You don’t need to go to the gym if you’re making choux pastry – that is provided you don’t eat the end result. It’s a serious work out when you do it the Cordon Bleu way, which is by hand, beating in six eggs one at a time until you get a glossy pastry. Having a bit of a sweet tooth, I am no stranger to the delights of cream puffs and eclairs but there’s a world of difference between the uneven pockets of lusciousness I make at home compared to what is expected here.
I have to pipe three different sized profiteroles filled with creme Chantilly and one lot of eclairs filled with creme patissiere and topped with flavoured fondant. Now fondant is tricky stuff. It has to be just the right consistency. You have to heat it a little. If you don’t heat it enough, it’ll be too thick and if you heat it too much it will lose its gloss. And, if we have time, we can try and make a pastry swan like Chef’s. I have seen the swans in pastry shops and in my Le Cordon Bleu Pastry cookbook.
I marvel at the skill required so I have to give it a go. Of course Chef makes it look so easy. Mine looks much more like a duck. It clearly takes lots of practice to produce something even remotely similar to Chef’s although several of my classmates achieve it.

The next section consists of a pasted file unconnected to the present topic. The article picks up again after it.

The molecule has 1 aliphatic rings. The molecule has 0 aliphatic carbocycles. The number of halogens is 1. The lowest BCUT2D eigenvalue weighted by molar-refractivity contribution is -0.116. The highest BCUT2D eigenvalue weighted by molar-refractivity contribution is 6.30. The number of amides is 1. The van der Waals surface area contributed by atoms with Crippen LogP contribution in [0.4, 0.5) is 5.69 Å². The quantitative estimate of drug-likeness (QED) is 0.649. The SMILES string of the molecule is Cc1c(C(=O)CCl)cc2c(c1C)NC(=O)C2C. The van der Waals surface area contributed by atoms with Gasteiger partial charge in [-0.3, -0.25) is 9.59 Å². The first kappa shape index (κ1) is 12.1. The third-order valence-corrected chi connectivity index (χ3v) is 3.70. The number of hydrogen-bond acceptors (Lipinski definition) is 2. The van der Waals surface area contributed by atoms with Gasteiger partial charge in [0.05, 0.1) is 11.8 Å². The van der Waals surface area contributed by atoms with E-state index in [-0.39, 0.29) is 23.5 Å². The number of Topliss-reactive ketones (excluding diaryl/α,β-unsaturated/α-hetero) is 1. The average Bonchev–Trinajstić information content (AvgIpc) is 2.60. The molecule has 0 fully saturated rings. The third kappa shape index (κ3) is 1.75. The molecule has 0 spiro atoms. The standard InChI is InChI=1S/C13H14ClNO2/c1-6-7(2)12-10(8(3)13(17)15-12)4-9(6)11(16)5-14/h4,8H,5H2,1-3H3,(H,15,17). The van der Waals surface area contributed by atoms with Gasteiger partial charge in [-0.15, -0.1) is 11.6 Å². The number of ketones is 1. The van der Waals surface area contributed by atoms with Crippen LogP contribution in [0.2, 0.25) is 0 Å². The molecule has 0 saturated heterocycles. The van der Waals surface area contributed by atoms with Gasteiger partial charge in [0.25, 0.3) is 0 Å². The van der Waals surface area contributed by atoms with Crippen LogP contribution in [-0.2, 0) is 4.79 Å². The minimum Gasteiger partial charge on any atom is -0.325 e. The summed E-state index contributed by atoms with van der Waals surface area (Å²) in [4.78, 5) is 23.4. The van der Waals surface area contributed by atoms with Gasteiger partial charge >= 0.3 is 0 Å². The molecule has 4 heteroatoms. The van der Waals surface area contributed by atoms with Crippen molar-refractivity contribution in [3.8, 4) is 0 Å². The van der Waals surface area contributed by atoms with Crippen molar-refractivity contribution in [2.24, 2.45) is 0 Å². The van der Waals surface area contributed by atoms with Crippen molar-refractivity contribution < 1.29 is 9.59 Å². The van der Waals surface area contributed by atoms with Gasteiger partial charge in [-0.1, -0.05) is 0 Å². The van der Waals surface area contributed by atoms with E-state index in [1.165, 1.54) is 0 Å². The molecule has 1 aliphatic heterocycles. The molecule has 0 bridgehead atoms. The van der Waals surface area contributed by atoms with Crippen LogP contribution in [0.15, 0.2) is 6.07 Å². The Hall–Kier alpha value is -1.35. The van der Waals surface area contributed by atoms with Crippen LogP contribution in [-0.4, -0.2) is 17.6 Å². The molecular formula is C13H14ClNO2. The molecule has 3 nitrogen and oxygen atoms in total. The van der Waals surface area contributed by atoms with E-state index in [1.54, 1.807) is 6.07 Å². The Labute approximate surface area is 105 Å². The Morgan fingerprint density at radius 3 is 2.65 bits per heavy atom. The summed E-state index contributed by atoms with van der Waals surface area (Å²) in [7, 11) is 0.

The sweet choux pastry delights are supposed to be the centre piece but to me they are completely overshadowed by Chef’s Pommes Dauphine. They’re a little extra he whips up for us. I have never heard of them which is really surprising because I thought I was au fait with all things deep fried. They are really really really good. The batter is a mixture of choux pastry and sieved potato. They are thick and crispy on the outside and soft in the middle. I feel blessed to own a deep fryer.
And as for my choux pastry, it is okay. The shape isn’t great, I haven’t cooked the creme patissiere enough and the fondant is too thick. But the creme Chantilly is a triumph. Chef’s scoops out some for a taste. He smiles and dives back in for more.
Buttometer reading 820 grams